Apple’s [AAPL] share price has been flat so far this year, with gains of just 3.1% in the year to date (through 29 June). After a rapid surge in January, Apple’s share price fell to earth on 8 March when it closed at $116.36, 12.1% down for the year and 19.8% below its previous peak of $145.09, which it hit during intraday trading on 25 January.
In early April, Apple’s share price recovered to the $130 mark, but tailed off again with a slump to $122.77 on 12 May. There has been a steady rally in Apple’s share price since then, which has seen its price increase to close 29 June at $136.33.
This puts Apple’s share price 51.7% above its level in the year-ago period. However, the company is now facing the latest in a string of antitrust probes that are affecting many big tech stocks, and a negative outcome could have a serious impact on Apple’s share price.
Upsetting the Apple cartel
Germany’s Federal Cartel Office has opened an investigation into Apple’s “digital ecosystem,” and the extent to which this has been used to establish market dominance for the firm.
The App Store will reportedly be a primary focus for the regulator, given the degree of influence, it gives Apple over the actions of third parties. Complaints from app developers have centred on the requirement that developers use Apple’s own in-app purchase system, purchases through which generate a 30% commission for Apple. There are also complaints relating to iOS 14.5’s restrictions on user tracking as well as against Apple’s own apps being pre-installed on its products.
Andreas Mundt, head of the Federal Cartel Office, said in statement that “an ecosystem which extends across various markets” could indicate that a company is of “paramount significance across markets”, according to the Financial Times.
“Beside assessing the company’s position in these areas, we will, among other aspects, examine its extensive integration across several market levels, the magnitude of its technological and financial resources, and its access to data.”
“Beside assessing the company’s position in these areas, we will, among other aspects, examine its extensive integration across several market levels, the magnitude of its technological and financial resources, and its access to data” - Andreas Mundt, head of the Federal Cartel Office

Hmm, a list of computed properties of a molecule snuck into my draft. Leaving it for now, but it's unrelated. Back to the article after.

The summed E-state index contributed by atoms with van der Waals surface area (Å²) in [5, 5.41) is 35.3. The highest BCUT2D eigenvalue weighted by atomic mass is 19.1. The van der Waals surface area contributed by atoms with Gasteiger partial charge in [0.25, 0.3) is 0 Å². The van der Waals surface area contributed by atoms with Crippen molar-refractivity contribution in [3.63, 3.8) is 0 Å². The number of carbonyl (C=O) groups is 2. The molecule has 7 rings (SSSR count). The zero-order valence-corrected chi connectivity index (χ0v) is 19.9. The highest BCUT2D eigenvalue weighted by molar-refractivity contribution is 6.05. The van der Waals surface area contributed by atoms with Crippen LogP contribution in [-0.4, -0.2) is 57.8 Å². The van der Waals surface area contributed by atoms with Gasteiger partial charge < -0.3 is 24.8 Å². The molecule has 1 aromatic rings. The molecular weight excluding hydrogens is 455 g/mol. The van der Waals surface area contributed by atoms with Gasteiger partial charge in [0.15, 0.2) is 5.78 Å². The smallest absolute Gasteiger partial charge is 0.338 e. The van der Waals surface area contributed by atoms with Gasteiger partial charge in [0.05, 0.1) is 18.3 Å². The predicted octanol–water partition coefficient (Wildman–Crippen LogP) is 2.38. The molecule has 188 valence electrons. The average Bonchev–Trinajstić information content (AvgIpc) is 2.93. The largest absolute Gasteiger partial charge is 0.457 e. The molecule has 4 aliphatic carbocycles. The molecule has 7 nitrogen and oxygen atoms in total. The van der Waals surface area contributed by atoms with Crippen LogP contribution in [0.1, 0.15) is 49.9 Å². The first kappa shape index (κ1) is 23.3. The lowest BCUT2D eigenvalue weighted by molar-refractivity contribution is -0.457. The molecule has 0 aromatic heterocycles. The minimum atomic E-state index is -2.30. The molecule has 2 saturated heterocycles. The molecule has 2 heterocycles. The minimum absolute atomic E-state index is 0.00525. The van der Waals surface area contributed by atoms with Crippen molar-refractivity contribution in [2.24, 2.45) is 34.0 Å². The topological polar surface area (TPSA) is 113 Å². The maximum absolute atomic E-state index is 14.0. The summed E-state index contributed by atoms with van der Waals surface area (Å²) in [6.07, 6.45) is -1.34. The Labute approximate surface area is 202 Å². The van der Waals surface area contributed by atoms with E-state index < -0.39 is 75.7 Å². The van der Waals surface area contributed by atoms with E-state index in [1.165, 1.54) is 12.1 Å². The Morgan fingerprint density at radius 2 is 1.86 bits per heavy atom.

The investigation follows probes by the regulator into big tech giants Facebook [FB], Google [GOOGL] and Amazon [AMZN] over recent months. This in turn is playing out against a backdrop of massively increased scrutiny of big tech firms on both sides of the Atlantic, with analysts such as Laura Petrone of GlobalData expecting more on the horizon.
“The EC’s [European Commission] proposed Digital Markets Act aims to constrain platforms so that they don’t become monopolies,” Petrone told Variety. “This is increasingly viewed as a desirable solution by antitrust regulators worldwide, and more recently the US House of Representatives has introduced five different bills seeking to tame the power of the world’s largest technology companies.”
The US’s stance on the big tech clampdown was emphasised by president Joe Biden’s promotion of antitrust legal scholar and staunch big tech critic Lina Khan to head the Federal Trade Commission. Her appointment on 15 June saw Apple’s share price slip 0.6%.
A May clash between Apple and Epic Games in California covered similar ground to the German probe, with the final verdict awaiting the announcement.
“This is increasingly viewed as a desirable solution by antitrust regulators worldwide, and more recently the US House of Representatives has introduced five different bills seeking to tame the power of the world’s largest technology companies” - Laura Petrone of GlobalData
Apple defended itself by saying its iOS app economy supports more than 250,000 jobs in Germany, with its App Store giving developers the scope to “share their passion and creativity with users around the world,” adding that the company looked forward to an “open dialogue” with antitrust authorities.
According to The New York Times, Tim Cook (pictured above), Apple’s CEO, delivered a “warning” about how “rushed” antitrust bills could disrupt its iPhone business.
Investors don’t appear to be fazed, however. Apple’s share price increased 1.4% on 21 June when the investigation was announced.
The investigations haven’t had a noticeable impact on the tech industry’s performance as a whole either. The Invesco QQQ Trust [QQQ], which tracks the tech-heavy Nasdaq index, gained 13.4% in the year-to-date (through 29 June), with gains of 12.2% in the month and a half since 12 May alone. Apple is the fund’s largest holding at 10.85% as of 29 June, so any lag on Apple’s share price would impact the fund’s performance.
With the App Store’s rise to dominance symbolising a generation that spends unprecedented amounts of time on their phones, it is appropriate that Apple is also held by the Global X Millennial Consumer ETF [MILN]. Apple’s share price is a smaller factor in this fund, however, it being the tenth-largest holding at 3.06% of net assets as of 29 June. The Global X Millennial Consumer ETF has outperformed the Invesco QQQ Trust in the year to date, gaining 16.1%.
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